A water taxi takes you from Picton to the track start at Ship Cove, and the Captain Cook Monument there. Ship Cove became a favoured anchorage for Cook. who first visited here in 1770 and returned another four times during his three Pacific voyages. It has historical cred—Cook first saw Cook Strait from Arapawa Island near here. Its latitude is slightly north of Te Araroa’s North Island terminus at Island Bay, Wellington, an overlap that preserves the trail’s north-south continuity.
The track offers a range of accommodation and services that’s unusual for New Zealand’s Department of Conservation tracks. A tramper can choose the comfort of sheets at privately owned lodges, but they also usually offer back-packer accommodation. And there are also DOC campgrounds. Whatever you choose, there’s the option to have your pack ferried forward each day by launch.
The first day is a steepish climb, with lots of bird-song, then a descent to Furneaux Lodge. A flat walk follows around to Camp Bay, with the choice of a restaurant meal at Punga Cove. The track then climbs to a high central ridge and stays there for 22 kilometres. At Torea Saddle trampers usually take the one-kilometre side road to the Portage Resort Hotel, which has backpacker as well as more refined accommodation. The track then climbs steeply to its highest point (407metres) then undulates away to its ending at Anakiwa.
Some of Te Araroa’s routes are less thanideal. The footpath between Paekakariki andPukerua Bay just north of Wellington, for example, runs alongside the busy Centennial Highway, and few but the dedicated through
tramper would walk it.
Te Araroa Trust is gradually eliminating such sections, and work is underway here on a new 7-km route with some of the most amazing coastal views in the country—the Paekakariki Escarpment Track.
The track is unfinished, but Wellington Te Araroa Trust recently decided that the first two kilometres should be opened as a daywalk to allow walkers a sample of its considerable charms. It’s not properly signposted yet, but here’s how to do it.
Get to Paekakariki by train or car. Walk past the local cafes and turn down Ames Street. Halfway along, the present Te Araroa through route leaves Ames Street for the Domain, but ignore that, and continue along Ames Street to its junction with State Highway One. Turn left and follow the footpath north across the highway over-bridge, then descend stairs to go under the highway.
The track that begins here is high standard. Water crossings are bridged, and sports shoes are sufficient footwear, but take a jacket for it can get windy. It ascends with seats at various viewpoints to a height of 80 metres, with sweeping views along the western coast, and out to Kapiti Island.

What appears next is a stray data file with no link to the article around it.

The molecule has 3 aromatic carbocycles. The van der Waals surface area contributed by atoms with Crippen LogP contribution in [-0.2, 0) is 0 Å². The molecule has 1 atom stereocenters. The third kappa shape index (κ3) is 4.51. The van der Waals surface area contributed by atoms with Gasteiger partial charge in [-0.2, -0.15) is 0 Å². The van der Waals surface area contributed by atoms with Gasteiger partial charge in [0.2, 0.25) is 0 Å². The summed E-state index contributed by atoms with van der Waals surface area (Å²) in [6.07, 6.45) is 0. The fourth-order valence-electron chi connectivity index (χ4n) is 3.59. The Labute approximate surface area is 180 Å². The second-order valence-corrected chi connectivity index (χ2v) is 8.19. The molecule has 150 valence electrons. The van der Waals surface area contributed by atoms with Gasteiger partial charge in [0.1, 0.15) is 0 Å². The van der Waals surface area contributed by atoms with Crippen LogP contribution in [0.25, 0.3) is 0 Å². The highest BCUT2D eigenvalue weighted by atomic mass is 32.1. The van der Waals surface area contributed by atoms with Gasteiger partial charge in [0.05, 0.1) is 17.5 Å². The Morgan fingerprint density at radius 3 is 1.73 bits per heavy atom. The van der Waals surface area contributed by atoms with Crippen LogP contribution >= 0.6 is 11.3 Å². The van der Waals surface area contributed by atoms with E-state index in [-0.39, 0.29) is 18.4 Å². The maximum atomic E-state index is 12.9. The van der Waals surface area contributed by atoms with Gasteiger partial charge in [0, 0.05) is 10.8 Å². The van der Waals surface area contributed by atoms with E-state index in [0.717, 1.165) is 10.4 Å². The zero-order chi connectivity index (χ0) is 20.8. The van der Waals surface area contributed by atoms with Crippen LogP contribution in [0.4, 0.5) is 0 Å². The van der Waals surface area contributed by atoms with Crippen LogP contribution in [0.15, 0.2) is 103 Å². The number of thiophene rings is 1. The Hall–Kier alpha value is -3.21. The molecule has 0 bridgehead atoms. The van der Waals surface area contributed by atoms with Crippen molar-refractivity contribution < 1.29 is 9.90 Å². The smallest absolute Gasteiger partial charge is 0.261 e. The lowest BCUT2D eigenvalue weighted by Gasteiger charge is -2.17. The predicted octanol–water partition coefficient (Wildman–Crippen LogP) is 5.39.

About two kilometers along the escarpment you’ll strike a barrier across the track. Turn there and make your way back. The contractor is working beyond the barrier, taking the track up to a 200-metre lookout point. From there it’ll taper down to finish at the old Muri Railway Station. When the blue line is complete, the whole track will become part of Te Araroa’s through route.
This book has chapters on the geological coast, the leisured coast, the built coast—in short, the coast as we have known and loved it. Though beyond these well-rendered early chapters the book catalogues the loss of coast, both physically, by headlands and beaches now sequestered against the general public, and spiritually, by the intrusion of the mansion and other visual clutter upon what was once coastal wilderness.
The battle for the coast is real and earnest. It sets the national interest against the local beneficiaries—the councils that gain wealthy ratepayers, the landowners, the developers and the purchasers of what the real estate trade calls “absolute beachfront”. At this level the battle is fought by legislation and the history Peart uncovers here is salutary. In the 1970s, in the face of a similar boom to the one just ended, the Labour Government defined the coast for the first time as a national asset, the protection of which justified central Government intervention. The Town and Country Planning Act began to shape the conditions of that national interest, but the more radical proposal of the time was for a Coastal Commission with absolute power over planning on the coastal zone.
That didn’t happen and the next big step, the Resource Management Act of 1991, chose a different approach. The RMA’s requirement for a Coastal Policy Statement gestured towards the broad national interest, but planning at the local level remained with councils. The RMA’s emphasis was on the effects of that planning. A cynic might compare that to a Crimes Act that doesn’t worry about the planning of the crime, or even the execution of the crime, but only the effect of the crime.
Peart argues that the influence of the Coastal Policy Statement is negligible. The RMA has allowed developers their head. It’s a ruthless business and during the latest boom, developers bought up even the coastal land that lay outside the residential zones and drove through District Plan changes.
The RMA is at present being revised and will include an Environmental Protection Authority. The latest Coastal Policy Statement, as enforced by DOC, is also imminent. What this means for control of coastal subdivision we don’t yet know, but Peart proposes a more radical structure than anything con templated by government.The book ends with the call for a specialist New Zealand Coastal Commission that will provide a strategic direction, and identify the significant coastal stretches where development should be subject to guidelines, or banned outright.
For 10 years, from 1975 to 1985, sport and politics collided in New Zealand, and as with this year’s Beijing Olympics, political agendas, national pride and people’s lives were on the line. In 1976, the eyes of the world were on the 21st Olympic Games: an opening ceremony in Montreal’s Olympic Stadium was marred by the withdrawal of 24 African nations, a figure that grew to 28 during the games, in protest against the All Blacks tour of apartheid South Africa. Five years later the Springboks were to tour New Zealand, an event that led to social division and civil disobedience on a scale never seen before or since in this country.